Best Grass Seed for Pennsylvania

image of a lawn in pennsylvania

​There are 2 million acres of lawn in Pennsylvania, with the average yard being 0.38 acres. All of these people growing all of these lawns have the same concern: What is the best grass seed for Pennsylvania? 

Some 1.5 million if those acres are covered with the famed Hazleton Soil, a deep, well-drained sandy loam soil. Homeowners across America test their soil, make adjustments to it, then test it again, all to end up with the soil that Pennsylvanians get to walk on every day.

Pennsylvania is mostly in the cool-season grass zone, but the farm-rich area across the Southern part of the state and the population-rich Philadelphia area is in the transition zone, where warm-season grasses can be considered.

If you want a fast overview, skip ahead to our guide on how to choose the best type of grass for Pennsylvania.

Grass Growing Zones in Pennsylvania

Map of the United States showing cool-season grass, warm-season grass, and transition zones.
Warm-Season GrassCool-Season Grass
During the summerGrow their bestGo dormant
During the winterGo dormantSuspend the growth that started in the fall
To establishSod, seed, or plugsSeed or sod
In Pennsylvania’s climateBetter in the summer Will need more water to make it through the summer
Annual growthWill start when soil temperatures reach 60 F; usually mid-April Should start in March, when soil temperatures reach 40 F 
Dormant periodWhen soil or air temperatures fall below 50-55 FWhen temperatures hit 90 F in the top inch of soil

Best Grasses for Pennsylvania: Cool-Season

A picture showing growth of cool season grass round the year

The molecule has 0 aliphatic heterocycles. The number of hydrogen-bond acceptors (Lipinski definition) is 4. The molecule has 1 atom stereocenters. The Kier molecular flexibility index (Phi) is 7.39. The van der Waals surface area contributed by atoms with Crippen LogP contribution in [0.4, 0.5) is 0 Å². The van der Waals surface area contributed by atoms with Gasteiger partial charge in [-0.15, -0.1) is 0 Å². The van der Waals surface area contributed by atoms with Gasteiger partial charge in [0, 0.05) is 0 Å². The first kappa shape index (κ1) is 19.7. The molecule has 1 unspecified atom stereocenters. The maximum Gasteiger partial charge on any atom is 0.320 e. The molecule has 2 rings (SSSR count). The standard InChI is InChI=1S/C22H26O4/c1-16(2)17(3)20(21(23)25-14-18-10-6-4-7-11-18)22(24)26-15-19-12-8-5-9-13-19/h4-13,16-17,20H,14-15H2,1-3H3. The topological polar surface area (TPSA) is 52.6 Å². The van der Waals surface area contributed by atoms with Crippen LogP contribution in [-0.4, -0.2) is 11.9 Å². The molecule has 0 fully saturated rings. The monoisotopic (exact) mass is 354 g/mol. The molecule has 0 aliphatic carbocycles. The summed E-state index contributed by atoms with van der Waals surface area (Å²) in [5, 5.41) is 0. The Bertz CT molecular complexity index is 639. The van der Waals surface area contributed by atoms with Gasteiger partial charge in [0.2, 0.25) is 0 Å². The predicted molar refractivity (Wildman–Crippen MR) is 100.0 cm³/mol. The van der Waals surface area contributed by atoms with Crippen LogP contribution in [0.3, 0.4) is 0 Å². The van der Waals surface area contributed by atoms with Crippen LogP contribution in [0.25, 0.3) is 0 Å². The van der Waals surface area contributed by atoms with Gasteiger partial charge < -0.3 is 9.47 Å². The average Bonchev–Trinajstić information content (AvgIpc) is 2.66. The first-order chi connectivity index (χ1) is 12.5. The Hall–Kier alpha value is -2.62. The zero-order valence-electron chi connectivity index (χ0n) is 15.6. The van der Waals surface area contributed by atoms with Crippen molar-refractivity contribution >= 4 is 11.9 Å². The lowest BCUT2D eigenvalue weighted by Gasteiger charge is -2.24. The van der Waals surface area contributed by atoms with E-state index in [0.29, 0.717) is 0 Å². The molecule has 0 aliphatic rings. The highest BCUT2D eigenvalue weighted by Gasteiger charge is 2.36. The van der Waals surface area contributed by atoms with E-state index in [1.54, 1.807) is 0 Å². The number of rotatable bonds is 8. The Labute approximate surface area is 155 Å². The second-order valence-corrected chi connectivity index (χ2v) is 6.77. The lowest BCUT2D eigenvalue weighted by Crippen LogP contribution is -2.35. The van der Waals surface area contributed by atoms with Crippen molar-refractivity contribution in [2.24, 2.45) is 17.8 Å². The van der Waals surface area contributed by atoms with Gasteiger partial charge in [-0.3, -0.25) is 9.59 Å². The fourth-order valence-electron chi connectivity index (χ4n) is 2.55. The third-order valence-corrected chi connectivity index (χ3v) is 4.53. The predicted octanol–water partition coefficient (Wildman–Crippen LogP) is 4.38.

Kentucky Bluegrass (Poa pratensis)

Photo Credit: Shutterstock

Kentucky bluegrass (KBG) is both attractive for its dark green color and hardy for home lawns, as well as parks and ballfields. Its rhizomes (underground horizontal stems) enable it to recover from use much faster than the other cool-season grasses. However, high performance requires high maintenance: KBG needs consistent irrigation, mowing, fertilizing, and dethatching.

A pro’s tip: Some seed is labeled “common Kentucky bluegrass.” It may cost less, but it isn’t as green, as strong, or as resistant to disease as pedigreed Kentucky bluegrass. At one store, the “common” seed came out to 37 cents per ounce, while the name-brand was 61 cents per ounce.

Classification: Cool-season grass

Spreads by: Rhizomes

Shade tolerance: Low

Drought tolerance: Moderate

Foot traffic tolerance: Moderate

Maintenance needs: Moderate mowing frequency and high fertilization needs. 

Mowing height: Set mowing height between 2.5 and 3.5 inches. 

Potential for disease: Moderate to high; prone to several diseases, such as dollar spot, leaf spot, necrotic ring spot, summer patch, and stripe smut. 

Soil pH: 6-7.5

Soil type: Performs best in well-drained, heavy soils with high fertility. 

Grass Seed Options:

Jonathan Green (11970) Blue Panther Kentucky Bluegrass Grass Seed (3 lbs.)
SeedRanch Midnight Kentucky Bluegrass Seed (5 lbs.)

Perennial Ryegrass (Lolium perenne)

 Perennial Ryegrass
Perennial Ryegrass
Photo Credit: Dr Mary Gillham Archive Project / Flickr / CC BY 2.0

Perennial ryegrass is a bunch-type grass with a beautiful dark green color that is popular in the cool-season growing zone of the U.S. Since it does not have rhizomes or stolons, it doesn’t recover from use (kids playing, pets scampering about, having the neighbors over for a lawn party) as quickly as Kentucky bluegrass. 

However, that also means perennial ryegrass produces little to no thatch. This grass germinates fast and is often used in a grass seed mix with fine fescues and/or KBG.

A pro’s tip: Recently, perennial ryegrass has been responding well to endophyte (beneficial fungi that are developed to grow within the seed), producing varieties that are especially resistant to pests, including the most common ones in the state, white grubs and chinch bugs.

Classification: Cool-season grass

Spreads by: Has a bunch-type growth habit

Shade tolerance: Low

Drought tolerance: Low

Foot traffic tolerance: High

Maintenance needs: Moderate mowing and fertilization requirements. Thatch is not significant. 

Mowing height: Set mowing height to 1.5 to 2.5 inches